After a long period of rescuing deflated financial values with central bank purchases of overvalued assets, after a lengthy regimen of ultralow interest rates designed to provide nearly free money to reviving risky or marginal investments, funding mergers and acquisitions, initial public offerings, and open-ended SPACs, and generally overcoming post-crisis inertia, the central banks have seemingly overshot their targets.

They have overloaded a deflated and deflationary economy. October’s inflation rate of 6.2% reached a thirty-one-year high, topping 5% for the fifth straight month.

Put simply, the effort by central banks to energize a sluggish economy has created inflation, amplified by supply shortages and a labor force growing at a snail’s pace.

Those living below the highest quintile– the home of the bourgeoisie and the petty bourgeoisie– are seeing any material gains from worker’s advantages in the labor market erased by higher prices. And, of course, those on fixed incomes– the poor and elderly– are hurt the most.

More bad ideas coming home to roost.

It’s safe to say that the Democratic administration, through its own courtship of monopoly capitalism, finds itself caught between the sharp blades of a scissors. On one hand, the party has pledged to provide a constantly shrinking, minimalist, but sorely needed relief package to a major section of its base.

On the other hand, promiscuous spending on managing the empire– military and security services, foreign meddling, corporate giveaways, reflating or isolating capitalist flotsam and jetsam, and the tax coddling of the rich– result in the risk of any future essential spending on human needs becoming inflationary. Crowding out relief for the masses while partnering with monopoly capital is the signature of state-monopoly capitalism.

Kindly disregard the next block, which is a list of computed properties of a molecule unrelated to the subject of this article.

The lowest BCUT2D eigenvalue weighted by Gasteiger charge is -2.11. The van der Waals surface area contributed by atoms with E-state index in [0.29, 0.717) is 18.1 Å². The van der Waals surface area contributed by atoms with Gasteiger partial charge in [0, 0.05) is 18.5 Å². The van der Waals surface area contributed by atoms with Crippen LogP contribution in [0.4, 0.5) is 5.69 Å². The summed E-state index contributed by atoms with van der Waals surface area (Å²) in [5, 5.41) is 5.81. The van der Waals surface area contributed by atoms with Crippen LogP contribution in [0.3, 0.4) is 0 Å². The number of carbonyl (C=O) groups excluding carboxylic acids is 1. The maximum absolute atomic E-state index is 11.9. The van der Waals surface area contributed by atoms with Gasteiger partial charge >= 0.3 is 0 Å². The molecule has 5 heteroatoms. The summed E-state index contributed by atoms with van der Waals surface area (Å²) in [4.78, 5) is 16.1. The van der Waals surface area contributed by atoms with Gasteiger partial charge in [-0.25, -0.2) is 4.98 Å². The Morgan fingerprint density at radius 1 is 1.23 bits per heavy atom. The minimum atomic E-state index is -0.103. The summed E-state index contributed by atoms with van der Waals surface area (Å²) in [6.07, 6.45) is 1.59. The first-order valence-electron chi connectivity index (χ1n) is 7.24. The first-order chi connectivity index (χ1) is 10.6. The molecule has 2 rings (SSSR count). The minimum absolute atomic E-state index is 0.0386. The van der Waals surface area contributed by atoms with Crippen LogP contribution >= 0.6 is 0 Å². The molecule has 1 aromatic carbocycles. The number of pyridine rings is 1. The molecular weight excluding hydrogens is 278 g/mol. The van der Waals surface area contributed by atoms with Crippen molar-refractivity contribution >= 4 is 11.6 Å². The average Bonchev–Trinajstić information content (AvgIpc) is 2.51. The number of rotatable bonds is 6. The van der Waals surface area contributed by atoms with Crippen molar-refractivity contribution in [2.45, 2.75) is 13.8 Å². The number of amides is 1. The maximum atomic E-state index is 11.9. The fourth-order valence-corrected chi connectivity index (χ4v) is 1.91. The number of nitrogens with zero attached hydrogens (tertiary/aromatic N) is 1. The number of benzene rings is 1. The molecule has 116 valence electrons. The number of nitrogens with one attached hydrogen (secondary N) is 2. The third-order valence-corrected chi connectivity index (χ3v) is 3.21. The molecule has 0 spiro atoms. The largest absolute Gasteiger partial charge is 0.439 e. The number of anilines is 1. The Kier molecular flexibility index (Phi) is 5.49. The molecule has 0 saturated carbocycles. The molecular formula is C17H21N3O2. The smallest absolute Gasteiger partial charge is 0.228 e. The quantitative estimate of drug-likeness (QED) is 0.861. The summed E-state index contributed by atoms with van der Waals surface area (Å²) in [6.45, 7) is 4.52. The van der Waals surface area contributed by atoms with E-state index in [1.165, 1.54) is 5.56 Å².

The return of inflation has quieted the idealist-left’s infatuation with Modern Monetary Theory (MMT), the notion that spending on peoples’ needs could come at no cost to the bourgeoisie, its minions, and the bloated capitalist state.

Adherents saw the massive spending on resuscitating crisis-ridden capitalism with no apparent serious effect on prices and concluded that the same kind of spending could support social welfare programs with no inflationary consequences.

They overlooked the context. Massive Federal Reserve spending took place to address a profoundly deflationary systemic crisis.

From the MMT perspective, it is not necessary to curb insane military spending or tax the rich. Waving the magic wand of MMT will permit solving all of capitalism’s irrationalities and injustices, while meeting the people’s needs through deficit spending. Candide’s best of all possible worlds is in the MMT theorist’s grasp.

The harsh reality of inflation upends this utopian dream. Another bad idea dashed.

If it seems like the US left is addicted to bad ideas, it’s because most of the think-tankers, academic gurus, and labor polemicists that influence the broad left deny that gains for the majority come from a zero-sum game– the wealthy and powerful must lose for the rest of us to win. They pretend that there are roads to social justice that pass through regions of social harmony and equitable sacrifice, a long-held principle that keeps people in the Democratic Party orbit. They look for shortcuts that will avoid a direct confrontation– class struggle– while still challenging capitalism’s privilege to dictate human affairs. When, in fact, we must challenge its very existence.

This misguided approach guarantees that bad ideas steeped in idealism will dominate– ideas that promise success, without pain or confrontation.

MMT will not magically solve the problem of inequality; a chain of coops will not defeat monopoly capital; and two-party theatrics will not establish real democracy.

We need bigger and better ideas for those tasks.

With a near future of a crippling price rise motivated by exploding profits, a do-little political stratum obsessed with fund-raising and securing the approval of the rich and powerful, and a murderous, gangster foreign policy motivated by service to global capitalism, we can’t afford the luxury of toying with bad ideas.